Cinecittà, red Pompeii stage set up
Centrale Montemartini from above
Machinery drawings at Centrale Montemartini
Condensation turbine direct fit and 2-cylinder queued drawing (above). This is a steam turbine whose operating cycle ends with the condensation of steam. These turbines are used to drive the generators at all large steam and atomic power plants, as the propulsion engines of ships and to drive the turbo blowers of blast furnaces.These condensing turbines often have several stages and a complete system for regenerative heating of feed water.
Cinecittà, facade support details
Trompe-l’œil at Trinità dei Monti
This is an interesting false perspective at the back wall of the corridor of Trinita die Monti. It is an anachronism as the image is painted to give a sense of perspective, extension of the floor and side walls are drawn while the fragments of the frescoes on the wall are left as if hanging in the air with no wall support. In addition the shadow of the sculpture (probably St John carrying the Christ in his left hand while cross in his right hand) is casting a shadow that does not belong to the drawing. Because of this it is difficult to understand this fresco as it is since it plays on our perceptual and cultural field of vision and understanding. It could be seen as the work that (unintentionally) combines unusual times and media similar to some works of Robert Rauschenberg (combines).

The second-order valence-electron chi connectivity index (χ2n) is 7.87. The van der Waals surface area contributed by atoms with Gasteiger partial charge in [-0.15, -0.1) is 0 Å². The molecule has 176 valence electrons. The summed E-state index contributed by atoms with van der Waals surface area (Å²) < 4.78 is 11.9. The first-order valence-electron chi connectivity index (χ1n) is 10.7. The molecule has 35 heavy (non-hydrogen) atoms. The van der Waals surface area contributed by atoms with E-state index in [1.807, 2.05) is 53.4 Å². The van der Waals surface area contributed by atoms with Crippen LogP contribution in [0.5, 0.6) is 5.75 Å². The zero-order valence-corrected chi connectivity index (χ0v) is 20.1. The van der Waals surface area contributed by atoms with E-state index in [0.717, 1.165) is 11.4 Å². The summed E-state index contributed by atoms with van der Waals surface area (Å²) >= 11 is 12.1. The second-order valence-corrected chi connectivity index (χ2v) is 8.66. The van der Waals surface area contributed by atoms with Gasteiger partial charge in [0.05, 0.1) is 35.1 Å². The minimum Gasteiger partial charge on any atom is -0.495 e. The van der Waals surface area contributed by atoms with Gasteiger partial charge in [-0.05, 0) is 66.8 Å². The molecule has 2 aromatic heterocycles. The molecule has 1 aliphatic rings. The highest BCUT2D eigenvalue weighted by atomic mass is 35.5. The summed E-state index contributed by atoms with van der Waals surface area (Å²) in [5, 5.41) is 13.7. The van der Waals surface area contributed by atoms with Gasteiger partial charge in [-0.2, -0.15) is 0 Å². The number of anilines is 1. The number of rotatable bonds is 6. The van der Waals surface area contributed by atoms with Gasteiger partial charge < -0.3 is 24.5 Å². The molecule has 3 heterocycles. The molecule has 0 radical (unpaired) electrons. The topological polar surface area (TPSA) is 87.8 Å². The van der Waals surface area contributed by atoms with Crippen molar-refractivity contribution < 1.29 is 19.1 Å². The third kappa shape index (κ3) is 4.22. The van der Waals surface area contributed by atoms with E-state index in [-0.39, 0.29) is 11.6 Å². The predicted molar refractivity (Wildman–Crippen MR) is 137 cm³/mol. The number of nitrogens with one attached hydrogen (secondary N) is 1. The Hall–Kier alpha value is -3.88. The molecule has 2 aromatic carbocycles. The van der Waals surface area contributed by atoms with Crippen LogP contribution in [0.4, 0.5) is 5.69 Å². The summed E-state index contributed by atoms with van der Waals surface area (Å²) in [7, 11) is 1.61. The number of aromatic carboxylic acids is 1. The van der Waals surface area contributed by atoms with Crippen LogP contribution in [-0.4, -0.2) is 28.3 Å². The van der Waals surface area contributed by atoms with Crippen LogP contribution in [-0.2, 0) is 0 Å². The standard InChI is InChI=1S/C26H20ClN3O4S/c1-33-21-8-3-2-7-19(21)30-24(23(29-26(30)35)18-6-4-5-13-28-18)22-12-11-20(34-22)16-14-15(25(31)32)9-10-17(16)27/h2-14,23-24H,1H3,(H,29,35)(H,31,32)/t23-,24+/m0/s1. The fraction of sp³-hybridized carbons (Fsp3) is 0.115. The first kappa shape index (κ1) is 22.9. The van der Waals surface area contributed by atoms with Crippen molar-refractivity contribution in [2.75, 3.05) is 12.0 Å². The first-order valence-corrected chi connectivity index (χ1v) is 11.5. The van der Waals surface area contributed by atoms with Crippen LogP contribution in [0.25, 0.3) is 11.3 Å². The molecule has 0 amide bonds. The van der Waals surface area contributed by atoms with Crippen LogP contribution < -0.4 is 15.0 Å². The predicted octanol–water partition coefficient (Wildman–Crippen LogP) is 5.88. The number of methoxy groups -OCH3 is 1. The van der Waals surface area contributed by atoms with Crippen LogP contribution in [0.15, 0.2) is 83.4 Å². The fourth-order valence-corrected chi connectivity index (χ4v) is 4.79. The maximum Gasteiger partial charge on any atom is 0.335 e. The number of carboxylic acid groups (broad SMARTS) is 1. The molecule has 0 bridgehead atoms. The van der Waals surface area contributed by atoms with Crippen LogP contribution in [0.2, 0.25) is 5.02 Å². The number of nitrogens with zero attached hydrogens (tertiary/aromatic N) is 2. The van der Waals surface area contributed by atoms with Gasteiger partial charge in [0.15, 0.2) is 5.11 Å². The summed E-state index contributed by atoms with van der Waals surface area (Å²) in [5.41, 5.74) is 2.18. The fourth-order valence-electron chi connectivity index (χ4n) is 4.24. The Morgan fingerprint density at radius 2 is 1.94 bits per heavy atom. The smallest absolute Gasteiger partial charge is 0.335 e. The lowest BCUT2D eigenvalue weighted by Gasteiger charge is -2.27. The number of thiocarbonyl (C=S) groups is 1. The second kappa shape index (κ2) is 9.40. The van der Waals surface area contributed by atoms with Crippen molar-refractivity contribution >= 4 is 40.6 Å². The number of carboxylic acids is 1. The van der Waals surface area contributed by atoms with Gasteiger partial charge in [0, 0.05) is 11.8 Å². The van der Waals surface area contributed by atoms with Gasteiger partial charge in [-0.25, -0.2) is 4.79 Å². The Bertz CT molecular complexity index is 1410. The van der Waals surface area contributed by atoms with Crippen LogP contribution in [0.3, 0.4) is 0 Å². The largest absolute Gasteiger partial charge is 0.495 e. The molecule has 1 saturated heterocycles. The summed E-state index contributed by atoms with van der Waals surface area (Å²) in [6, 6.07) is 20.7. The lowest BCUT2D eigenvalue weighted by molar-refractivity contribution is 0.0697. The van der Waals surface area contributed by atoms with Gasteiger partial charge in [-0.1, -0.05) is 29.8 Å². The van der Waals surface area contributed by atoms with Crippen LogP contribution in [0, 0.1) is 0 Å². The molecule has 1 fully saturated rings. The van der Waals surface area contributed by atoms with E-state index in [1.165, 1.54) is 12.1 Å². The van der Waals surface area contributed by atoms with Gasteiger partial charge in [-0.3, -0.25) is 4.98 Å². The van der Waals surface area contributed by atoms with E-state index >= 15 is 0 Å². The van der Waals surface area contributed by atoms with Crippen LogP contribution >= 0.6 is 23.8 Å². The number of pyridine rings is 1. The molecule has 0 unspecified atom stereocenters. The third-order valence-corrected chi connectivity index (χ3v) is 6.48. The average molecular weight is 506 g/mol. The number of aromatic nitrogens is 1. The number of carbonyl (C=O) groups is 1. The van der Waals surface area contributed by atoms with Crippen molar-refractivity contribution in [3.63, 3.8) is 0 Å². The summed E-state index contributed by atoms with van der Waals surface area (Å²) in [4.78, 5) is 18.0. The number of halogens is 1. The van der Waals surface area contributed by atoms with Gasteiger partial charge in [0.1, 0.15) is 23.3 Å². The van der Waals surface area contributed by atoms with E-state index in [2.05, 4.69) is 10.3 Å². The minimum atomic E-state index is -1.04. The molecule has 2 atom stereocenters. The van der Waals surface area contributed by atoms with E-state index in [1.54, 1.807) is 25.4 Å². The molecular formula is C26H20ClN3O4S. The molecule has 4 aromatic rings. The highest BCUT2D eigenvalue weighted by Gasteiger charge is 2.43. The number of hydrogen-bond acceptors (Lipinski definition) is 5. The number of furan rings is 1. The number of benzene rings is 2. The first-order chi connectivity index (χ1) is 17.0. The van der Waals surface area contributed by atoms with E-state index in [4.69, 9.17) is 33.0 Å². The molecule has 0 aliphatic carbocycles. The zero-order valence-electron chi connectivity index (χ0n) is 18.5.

Pantheon, pagan temple and sky through oculus
Bernini’s Pluto and Proserpina and Gaulli’s fresco Triumph in the Name of Jesus (details), Rome
Baroque in art and architecture is about bringing the sacred to the profane through the body, the senses and the emotions. Utilizing theatrical techniques Bernini was the master of such illusions in architecture, in sculpture and in painting making us feel the divine through our body and our senses. It is believed that he was the master and main supporter of Giovanni Battista Gaulli who painted the ceiling of the church of the Jesuit order, the Gesù, Taken under Bernini’s well-connected wing, Gaulli was introduced to the great patrons of seventeenth century Rome, and was taught to capture the spontaneity of expression of the Baroque.